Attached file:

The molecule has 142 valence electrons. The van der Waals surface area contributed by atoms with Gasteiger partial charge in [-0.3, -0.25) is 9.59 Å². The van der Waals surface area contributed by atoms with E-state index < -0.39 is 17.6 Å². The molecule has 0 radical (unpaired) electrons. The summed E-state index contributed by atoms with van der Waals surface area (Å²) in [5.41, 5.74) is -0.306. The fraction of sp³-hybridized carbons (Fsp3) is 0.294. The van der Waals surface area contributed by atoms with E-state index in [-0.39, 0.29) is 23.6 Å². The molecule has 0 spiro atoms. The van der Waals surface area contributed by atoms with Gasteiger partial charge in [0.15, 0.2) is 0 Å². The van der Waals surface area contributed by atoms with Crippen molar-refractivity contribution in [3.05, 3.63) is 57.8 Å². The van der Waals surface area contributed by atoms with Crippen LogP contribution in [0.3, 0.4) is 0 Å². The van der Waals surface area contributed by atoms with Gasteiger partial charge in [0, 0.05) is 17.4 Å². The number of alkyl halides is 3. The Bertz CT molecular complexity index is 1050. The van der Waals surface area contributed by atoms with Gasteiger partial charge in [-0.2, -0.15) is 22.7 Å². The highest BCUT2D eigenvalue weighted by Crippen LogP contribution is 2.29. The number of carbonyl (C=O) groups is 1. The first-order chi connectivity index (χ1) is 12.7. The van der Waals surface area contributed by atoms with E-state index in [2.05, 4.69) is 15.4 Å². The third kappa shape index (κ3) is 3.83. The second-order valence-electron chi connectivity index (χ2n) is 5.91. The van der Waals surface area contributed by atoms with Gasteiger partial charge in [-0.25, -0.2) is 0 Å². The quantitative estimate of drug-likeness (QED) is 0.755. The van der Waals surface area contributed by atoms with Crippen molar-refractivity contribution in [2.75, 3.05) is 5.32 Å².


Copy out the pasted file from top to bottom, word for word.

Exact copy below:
The molecule has 142 valence electrons. The van der Waals surface area contributed by atoms with Gasteiger partial charge in [-0.3, -0.25) is 9.59 Å². The van der Waals surface area contributed by atoms with E-state index < -0.39 is 17.6 Å². The molecule has 0 radical (unpaired) electrons. The summed E-state index contributed by atoms with van der Waals surface area (Å²) in [5.41, 5.74) is -0.306. The fraction of sp³-hybridized carbons (Fsp3) is 0.294. The van der Waals surface area contributed by atoms with E-state index in [-0.39, 0.29) is 23.6 Å². The molecule has 0 spiro atoms. The van der Waals surface area contributed by atoms with Gasteiger partial charge in [0.15, 0.2) is 0 Å². The van der Waals surface area contributed by atoms with Crippen molar-refractivity contribution in [3.05, 3.63) is 57.8 Å². The van der Waals surface area contributed by atoms with Crippen LogP contribution in [0.3, 0.4) is 0 Å². The van der Waals surface area contributed by atoms with Gasteiger partial charge in [0, 0.05) is 17.4 Å². The number of alkyl halides is 3. The Bertz CT molecular complexity index is 1050. The van der Waals surface area contributed by atoms with Gasteiger partial charge in [-0.2, -0.15) is 22.7 Å². The highest BCUT2D eigenvalue weighted by Crippen LogP contribution is 2.29. The number of carbonyl (C=O) groups is 1. The first-order chi connectivity index (χ1) is 12.7. The van der Waals surface area contributed by atoms with E-state index in [2.05, 4.69) is 15.4 Å². The third kappa shape index (κ3) is 3.83. The second-order valence-electron chi connectivity index (χ2n) is 5.91. The van der Waals surface area contributed by atoms with Gasteiger partial charge in [-0.25, -0.2) is 0 Å². The quantitative estimate of drug-likeness (QED) is 0.755. The van der Waals surface area contributed by atoms with Crippen molar-refractivity contribution in [2.75, 3.05) is 5.32 Å².